To say the least, the past year was “colorful” for Wink, the New York-based developer of a hub and app that control smart home devices.
Back in the fall, the company that Wink spun out from and shared a headquarters building with, Quirky, went bankrupt in spectacular fashion. However, in that time of seeming uncertainty, Flextronics International USA (Flex) rode in and acquired Wink.
The deal put Wink in the hands of a huge provider of electronics manufacturing services, though the company remains a separate entity. Wink’s CTO and founder Nathan Smith spoke with me recently about what his company is up to now—as the general public still tries to figure out what they really want to do with connected devices, smart homes, and the Internet of Things scene.
Wink is primarily known for its Wink Hub, which can control different devices, such as smart thermostats and Wi-Fi-enabled lights, regardless of who manufactured them.
Current parent company Flex has a comparable outlook to Wink when it comes to working with multiple, competing brands, Smtih says. “Flex makes wearables for lots of different companies,” he says. “We connect products from Nest, Honeywell, and Emerson. We try to be an agnostic player.”
Since the acquisition, Wink has made use of Flex’s scale and relationships to grow, Smith says. Flex, meanwhile, has connected through Wink with clientele it had not dealt with before. “They are starting to talk to a lot of people that we work with in the smart home industry,” he says, “especially some of the startups we are in close contact with.”
Next up for Wink will be to expand its team and move in April or May to new offices, Smith says. New hardware products are on the way later this year, he says, but it is too early to reveal details. Integration of its platform with more third-party devices is also in the works for Wink Hub. “Even during the rockiness of 2015, we added partners like Canary and Ring,” Smith says.
Incidentally, Canary, the maker of an app-controlled home monitoring device, last year moved into the same building as Wink, occupying Quirky’s former office space.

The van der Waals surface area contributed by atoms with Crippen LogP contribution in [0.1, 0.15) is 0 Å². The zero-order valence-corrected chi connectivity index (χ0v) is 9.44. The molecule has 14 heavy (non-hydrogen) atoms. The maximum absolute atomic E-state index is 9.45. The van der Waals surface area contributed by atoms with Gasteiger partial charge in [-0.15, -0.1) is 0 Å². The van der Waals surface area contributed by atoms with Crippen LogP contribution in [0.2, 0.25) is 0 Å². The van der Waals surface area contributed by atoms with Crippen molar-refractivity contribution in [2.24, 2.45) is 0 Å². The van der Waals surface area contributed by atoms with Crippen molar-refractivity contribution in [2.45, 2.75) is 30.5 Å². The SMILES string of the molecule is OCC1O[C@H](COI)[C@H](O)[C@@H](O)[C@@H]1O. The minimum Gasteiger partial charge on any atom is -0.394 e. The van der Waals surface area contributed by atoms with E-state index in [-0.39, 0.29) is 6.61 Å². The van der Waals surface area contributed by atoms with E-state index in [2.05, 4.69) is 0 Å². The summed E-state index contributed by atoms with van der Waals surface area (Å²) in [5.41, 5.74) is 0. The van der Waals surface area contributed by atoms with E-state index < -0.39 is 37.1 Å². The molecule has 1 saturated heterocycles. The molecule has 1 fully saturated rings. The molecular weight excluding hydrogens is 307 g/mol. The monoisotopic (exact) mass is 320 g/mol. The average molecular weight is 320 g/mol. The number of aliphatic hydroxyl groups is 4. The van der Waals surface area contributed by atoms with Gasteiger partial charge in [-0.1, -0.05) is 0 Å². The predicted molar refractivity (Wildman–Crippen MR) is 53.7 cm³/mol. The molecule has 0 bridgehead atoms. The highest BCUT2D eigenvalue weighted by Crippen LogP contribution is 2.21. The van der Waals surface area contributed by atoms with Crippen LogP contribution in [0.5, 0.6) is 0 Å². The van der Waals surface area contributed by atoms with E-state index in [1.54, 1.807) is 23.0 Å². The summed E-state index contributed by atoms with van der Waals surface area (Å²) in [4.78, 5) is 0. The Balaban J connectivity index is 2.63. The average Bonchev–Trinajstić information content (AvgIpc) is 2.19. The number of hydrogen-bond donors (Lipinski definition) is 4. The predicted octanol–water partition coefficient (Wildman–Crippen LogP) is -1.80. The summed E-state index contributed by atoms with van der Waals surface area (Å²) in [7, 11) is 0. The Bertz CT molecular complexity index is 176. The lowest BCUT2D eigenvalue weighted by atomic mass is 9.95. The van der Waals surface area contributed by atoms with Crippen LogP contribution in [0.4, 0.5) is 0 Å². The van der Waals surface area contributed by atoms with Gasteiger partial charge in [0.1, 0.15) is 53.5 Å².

Though smart devices are gradually turning up in more homes—Wink Hub is used with some 1.2 million of these gadgets, Smith says—mainstream adoption remains elusive. For all the different strategies and ideas on the table, such as linking money to the Internet of Things or providing wireless broadband for smart homes, not a whole lot has changed yet.
So perhaps it is better to do more than one trick when it comes to IoT. Smith says Wink’s comparatively large footprint as a consumer-connected platform can be leveraged in other ways. “We think we’re going to expand that in 2016 by adding connections to third-party services that are outside the device realm,” he says.
Because of its links to various Internet of Things products, companies such as Ford and Amazon have turned to Wink, Smith says. For instance, Wink’s software has been integrated with the Ford SYNC Connect system, which lets drivers remotely control and program devices including garage doors and outside lights. When a driver approaches home, the system can prompt them about turning on their lights and setting the thermostat, he says.
Home security monitoring system ADT has integrated Wink’s software platform as well. Wink is also weighing the creation of its own premium, subscription service for users, Smith says.
One way to entice the general public to fully embrace connected homes could be to get them started with higher-profile products such as Nest thermostats and Philips Hue smart LED lighting. “Our average Nest user has 10 other devices connected to their account,” Smith says.
While the average person might not initially plan to fully convert their residence into a smart home, he says, they may add devices over time. “We think it’s a false notion that the regular consumer is not ready for this space,” Smith says. Eliminating the complex setup and configuration process for connected home devices might be the tipping point for mass appeal, he says.
Cutting out that friction may come down to people relying on Wink more—yet using the app less directly, Smith says. For example, if someone often turns on the same group of products together, Wink could suggest automating a schedule to activate them, such as adjusting the heat and lights whenever they are at home. “That experience is the promise of the smart home that no one’s really captured yet,” he says.